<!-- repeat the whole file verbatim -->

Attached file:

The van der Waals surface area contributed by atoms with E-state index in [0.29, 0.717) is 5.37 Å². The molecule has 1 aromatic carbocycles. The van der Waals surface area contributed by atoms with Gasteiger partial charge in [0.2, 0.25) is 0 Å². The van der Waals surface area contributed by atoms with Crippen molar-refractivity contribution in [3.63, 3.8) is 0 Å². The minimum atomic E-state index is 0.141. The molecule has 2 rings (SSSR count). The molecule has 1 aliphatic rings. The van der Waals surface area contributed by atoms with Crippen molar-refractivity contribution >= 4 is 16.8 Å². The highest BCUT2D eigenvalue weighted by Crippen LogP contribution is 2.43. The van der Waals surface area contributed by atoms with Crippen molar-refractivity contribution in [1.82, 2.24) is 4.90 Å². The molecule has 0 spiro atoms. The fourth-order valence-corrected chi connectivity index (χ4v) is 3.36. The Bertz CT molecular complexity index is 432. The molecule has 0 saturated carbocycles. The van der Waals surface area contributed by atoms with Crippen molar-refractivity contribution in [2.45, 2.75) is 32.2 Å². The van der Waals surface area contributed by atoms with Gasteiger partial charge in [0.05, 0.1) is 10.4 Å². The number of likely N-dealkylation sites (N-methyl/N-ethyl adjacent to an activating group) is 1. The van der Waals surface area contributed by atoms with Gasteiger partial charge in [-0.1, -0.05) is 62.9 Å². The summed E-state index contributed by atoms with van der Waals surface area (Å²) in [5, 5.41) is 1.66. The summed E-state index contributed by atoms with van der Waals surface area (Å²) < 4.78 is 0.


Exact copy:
The van der Waals surface area contributed by atoms with E-state index in [0.29, 0.717) is 5.37 Å². The molecule has 1 aromatic carbocycles. The van der Waals surface area contributed by atoms with Gasteiger partial charge in [0.2, 0.25) is 0 Å². The van der Waals surface area contributed by atoms with Crippen molar-refractivity contribution in [3.63, 3.8) is 0 Å². The minimum atomic E-state index is 0.141. The molecule has 2 rings (SSSR count). The molecule has 1 aliphatic rings. The van der Waals surface area contributed by atoms with Crippen molar-refractivity contribution >= 4 is 16.8 Å². The highest BCUT2D eigenvalue weighted by Crippen LogP contribution is 2.43. The van der Waals surface area contributed by atoms with Crippen molar-refractivity contribution in [1.82, 2.24) is 4.90 Å². The molecule has 0 spiro atoms. The fourth-order valence-corrected chi connectivity index (χ4v) is 3.36. The Bertz CT molecular complexity index is 432. The molecule has 0 saturated carbocycles. The van der Waals surface area contributed by atoms with Crippen molar-refractivity contribution in [2.45, 2.75) is 32.2 Å². The van der Waals surface area contributed by atoms with Gasteiger partial charge in [0.05, 0.1) is 10.4 Å². The number of likely N-dealkylation sites (N-methyl/N-ethyl adjacent to an activating group) is 1. The van der Waals surface area contributed by atoms with Gasteiger partial charge in [-0.1, -0.05) is 62.9 Å². The summed E-state index contributed by atoms with van der Waals surface area (Å²) in [5, 5.41) is 1.66. The summed E-state index contributed by atoms with van der Waals surface area (Å²) < 4.78 is 0.